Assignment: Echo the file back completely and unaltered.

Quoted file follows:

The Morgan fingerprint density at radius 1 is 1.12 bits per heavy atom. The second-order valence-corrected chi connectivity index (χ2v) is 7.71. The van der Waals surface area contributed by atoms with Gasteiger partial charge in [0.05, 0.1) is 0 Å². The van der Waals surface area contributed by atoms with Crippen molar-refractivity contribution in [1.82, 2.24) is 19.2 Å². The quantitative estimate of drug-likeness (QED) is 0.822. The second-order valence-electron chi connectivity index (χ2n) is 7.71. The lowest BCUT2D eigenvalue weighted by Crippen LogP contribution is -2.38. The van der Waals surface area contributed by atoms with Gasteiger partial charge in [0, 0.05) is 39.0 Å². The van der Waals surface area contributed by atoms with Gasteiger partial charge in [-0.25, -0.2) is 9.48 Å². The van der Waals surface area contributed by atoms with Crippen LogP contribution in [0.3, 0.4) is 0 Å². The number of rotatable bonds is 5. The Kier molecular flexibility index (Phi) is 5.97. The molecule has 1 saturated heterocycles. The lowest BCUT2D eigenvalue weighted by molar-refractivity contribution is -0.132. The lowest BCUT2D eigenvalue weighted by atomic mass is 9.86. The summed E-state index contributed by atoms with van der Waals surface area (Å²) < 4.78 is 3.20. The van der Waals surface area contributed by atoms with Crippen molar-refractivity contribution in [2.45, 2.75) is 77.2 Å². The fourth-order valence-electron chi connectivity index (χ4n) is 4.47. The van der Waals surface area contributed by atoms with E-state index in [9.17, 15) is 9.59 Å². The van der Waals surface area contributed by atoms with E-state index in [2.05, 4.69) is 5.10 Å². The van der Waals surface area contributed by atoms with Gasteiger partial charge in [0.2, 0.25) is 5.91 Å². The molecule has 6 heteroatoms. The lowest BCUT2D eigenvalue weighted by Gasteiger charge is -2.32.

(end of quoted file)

The Morgan fingerprint density at radius 1 is 1.12 bits per heavy atom. The second-order valence-corrected chi connectivity index (χ2v) is 7.71. The van der Waals surface area contributed by atoms with Gasteiger partial charge in [0.05, 0.1) is 0 Å². The van der Waals surface area contributed by atoms with Crippen molar-refractivity contribution in [1.82, 2.24) is 19.2 Å². The quantitative estimate of drug-likeness (QED) is 0.822. The second-order valence-electron chi connectivity index (χ2n) is 7.71. The lowest BCUT2D eigenvalue weighted by Crippen LogP contribution is -2.38. The van der Waals surface area contributed by atoms with Gasteiger partial charge in [0, 0.05) is 39.0 Å². The van der Waals surface area contributed by atoms with Gasteiger partial charge in [-0.25, -0.2) is 9.48 Å². The van der Waals surface area contributed by atoms with Crippen LogP contribution in [0.3, 0.4) is 0 Å². The number of rotatable bonds is 5. The Kier molecular flexibility index (Phi) is 5.97. The molecule has 1 saturated heterocycles. The lowest BCUT2D eigenvalue weighted by molar-refractivity contribution is -0.132. The lowest BCUT2D eigenvalue weighted by atomic mass is 9.86. The summed E-state index contributed by atoms with van der Waals surface area (Å²) < 4.78 is 3.20. The van der Waals surface area contributed by atoms with Crippen molar-refractivity contribution in [2.45, 2.75) is 77.2 Å². The fourth-order valence-electron chi connectivity index (χ4n) is 4.47. The van der Waals surface area contributed by atoms with E-state index in [9.17, 15) is 9.59 Å². The van der Waals surface area contributed by atoms with E-state index in [2.05, 4.69) is 5.10 Å². The van der Waals surface area contributed by atoms with Gasteiger partial charge in [0.2, 0.25) is 5.91 Å². The molecule has 6 heteroatoms. The lowest BCUT2D eigenvalue weighted by Gasteiger charge is -2.32.